7. Open apa6.pdf with your favourite PDF reader.
  8. Repeat steps 3-7 with a different LaTeX templates.

    You can use Overleaf’s IEEE Photonics Journal Paper template. You will need to download the IEEEphot.cls.

Looks like that Alice and Bob can use Pandoc’s custom template to save time!

--data-dir versus $HOME/.pandoc

Alice and Bob successfully verified that they could use $HOME/.pandoc instead of --data-dir but they agreed that using --data-dir would make easy for reproduce their work at the cost of duplicated files.


Alice and Bob also tested Pandoc templates for HTML documents. They wrote _pandoc/templates/university-of-manchester.html and added

  template: "university-of-manchester.html"
  pandoc_args: [
    "--data-dir", "_pandoc",

into paper.Rmd.

Note: As explained in rmarkdown issue #1142, use --template inside pandoc_args will not work.


Chrome 59 or later has headless support which allows users, among other things, to create PDF by running chrome --headless --disable-gpu --print-to-pdf https://website.to.print/.

Microsoft Word and LibreOffice Writer

Pandoc supports custom template for Microsoft Word and LibreOffice Writer documents. Unfortunately, write a custom template for this formats can be a little more challenge.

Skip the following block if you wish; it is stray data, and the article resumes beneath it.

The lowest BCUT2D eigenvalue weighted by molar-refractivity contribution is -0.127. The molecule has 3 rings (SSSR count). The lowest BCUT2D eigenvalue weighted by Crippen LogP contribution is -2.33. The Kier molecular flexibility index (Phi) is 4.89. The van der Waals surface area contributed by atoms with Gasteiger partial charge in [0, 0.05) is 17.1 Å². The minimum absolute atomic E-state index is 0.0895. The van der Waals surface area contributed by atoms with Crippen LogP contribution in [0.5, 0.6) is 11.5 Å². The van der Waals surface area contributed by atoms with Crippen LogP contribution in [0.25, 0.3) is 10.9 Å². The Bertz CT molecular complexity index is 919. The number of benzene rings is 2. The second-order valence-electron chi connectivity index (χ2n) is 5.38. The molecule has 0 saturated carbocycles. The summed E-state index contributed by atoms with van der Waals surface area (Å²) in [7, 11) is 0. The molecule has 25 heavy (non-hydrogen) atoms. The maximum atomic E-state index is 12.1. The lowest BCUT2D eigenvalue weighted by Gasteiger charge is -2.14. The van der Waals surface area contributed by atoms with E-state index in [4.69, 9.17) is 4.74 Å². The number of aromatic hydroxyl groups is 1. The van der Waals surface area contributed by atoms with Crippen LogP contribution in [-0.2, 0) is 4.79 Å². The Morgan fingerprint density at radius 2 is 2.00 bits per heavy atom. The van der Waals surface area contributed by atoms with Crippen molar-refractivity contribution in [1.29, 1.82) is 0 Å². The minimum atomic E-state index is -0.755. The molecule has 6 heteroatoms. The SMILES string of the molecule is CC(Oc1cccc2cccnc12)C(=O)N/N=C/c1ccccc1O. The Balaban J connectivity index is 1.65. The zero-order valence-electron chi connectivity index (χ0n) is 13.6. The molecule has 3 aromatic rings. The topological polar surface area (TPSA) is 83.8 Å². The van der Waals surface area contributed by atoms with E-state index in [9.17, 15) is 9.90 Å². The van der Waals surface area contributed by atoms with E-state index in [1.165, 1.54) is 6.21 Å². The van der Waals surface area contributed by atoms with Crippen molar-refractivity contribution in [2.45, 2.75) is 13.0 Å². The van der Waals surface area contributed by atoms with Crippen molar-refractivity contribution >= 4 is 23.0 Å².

Now is time for Alice and Bob wear they red cape and go share their new super power.


File does not exist

R Markdown/RStudio doesn’t offer a great support to output_file argument, --output as Pandoc argument, as explained by Yihui Xie in Stack Overflow. You can follow his suggestion and use “the undocumented knit hook”.

Mathematical expressions

As mentioned on Pandoc’s documentation,

To write a literal $ in a template, use $$.

GitLab, GitLab CI and GitLab Pages

If you host your R Markdown file in GitLab, you can use GitLab CI to convert it to HTML, or any other format, and publish it on GitLab Pages. You can do it for a single document or for more, maybe organised as a blog.